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AI voice fakery boosts rash of ‘grandson scam’ phone calls on Vancouver Island

Nanaimo RCMP report rash of phone scams where people were conned out of between $3,000 and $8,000

Police don’t typically field a lot of scam phone calls, but this week operators at the Nanaimo RCMP detachment received multiple calls from people asking if their grandchildren were being held in the detachment’s cells.

The calls were spurred by a wave of grandson scam attempts in Nanaimo and other Island communities.

“We had 20 calls yesterday,” said reserve Const. Gary O’Brien, Nanaimo RCMP spokesperson. “Those who got conned lost between $3,000 and $8,000.”

The grandson scam involves criminals calling a potential victim, pretending to be their grandson and claiming to be in trouble with the law, often in a foreign country. They say they need several thousand dollars to cover bail and legal defence costs, and another scammer pretending to be a defence lawyer or assistant then comes on the line to instruct the victim on how much money is needed and how to transfer the funds.

This time, O’Brien said, the scammers were claiming to be in jail in Nanaimo.

Voices in the calls impersonated grandsons, granddaughters, police and even the Embassy of Canada to the Dominican Republic.

“It actually was friend of mine who called in. He’s quite an astute guy, too. He said [he was 95 per cent sure] it was a fraud, but they used AI to [mimic] his niece’s voice … He said it sounded just like his niece,” O’Brien said. “She was ‘arrested and in jail’ in the Dominican Republic and they had an ‘official with Canadian consul’ call in.”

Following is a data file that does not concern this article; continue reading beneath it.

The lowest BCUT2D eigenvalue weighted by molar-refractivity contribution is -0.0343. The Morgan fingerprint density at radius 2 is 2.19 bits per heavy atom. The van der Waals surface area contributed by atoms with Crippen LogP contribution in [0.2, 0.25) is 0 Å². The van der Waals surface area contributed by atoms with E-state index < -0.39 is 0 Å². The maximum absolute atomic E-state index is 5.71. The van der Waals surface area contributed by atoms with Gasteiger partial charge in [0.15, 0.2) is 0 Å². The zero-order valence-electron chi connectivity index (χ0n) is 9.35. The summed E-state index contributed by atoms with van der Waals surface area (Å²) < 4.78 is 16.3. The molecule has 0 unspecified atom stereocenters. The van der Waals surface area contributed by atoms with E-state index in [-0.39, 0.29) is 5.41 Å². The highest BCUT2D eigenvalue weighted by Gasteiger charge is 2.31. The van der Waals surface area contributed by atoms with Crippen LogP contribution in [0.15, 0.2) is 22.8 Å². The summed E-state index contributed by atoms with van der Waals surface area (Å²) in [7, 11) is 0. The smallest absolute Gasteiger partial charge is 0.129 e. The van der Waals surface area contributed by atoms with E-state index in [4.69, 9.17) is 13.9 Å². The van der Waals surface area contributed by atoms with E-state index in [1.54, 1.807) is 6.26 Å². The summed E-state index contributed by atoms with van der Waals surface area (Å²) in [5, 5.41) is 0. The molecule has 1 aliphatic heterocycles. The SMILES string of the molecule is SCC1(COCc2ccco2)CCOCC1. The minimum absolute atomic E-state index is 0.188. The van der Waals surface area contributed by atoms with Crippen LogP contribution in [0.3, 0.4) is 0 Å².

Other scam stories involved someone who was in jail after being involved in a vehicle accident involving a pregnant woman, and someone who said they were taken into custody because they were a passenger in car in which drugs were seized.

“The other ones were impersonating a police officer … They also had legal assistants on, so it went from the grandson to the lawyer to the legal assistant who provided the detail on the [money] wire and the 10-digit transaction number,” O’Brien said. “We had one woman call in from a local chartered bank and the bank refused to give the money out. They said you have to call the RCMP and it took about 20 minutes to convince her that it was actually a fraud.”

O’Brien said ages of the victims who fell for the scam varied from their 50s to 80s and for those who lost money, there’s little the RCMP can do to help them other than create a file about the theft.

“The money’s been wired out and unless they go immediately to their chartered bank with the file number, there’s not much the bank can do,” O’Brien said. “Often the bank will try to assist them.”

To learn more about online fraud and telephone scams, how to avoid becoming a victim of fraud or what steps fraud victims should take, visit the Canadian Anti-Fraud Centre at Victims can also report frauds by calling 1-888-495-8501. Fraud victims should also contact the Nanaimo RCMP at 250-754-2345.

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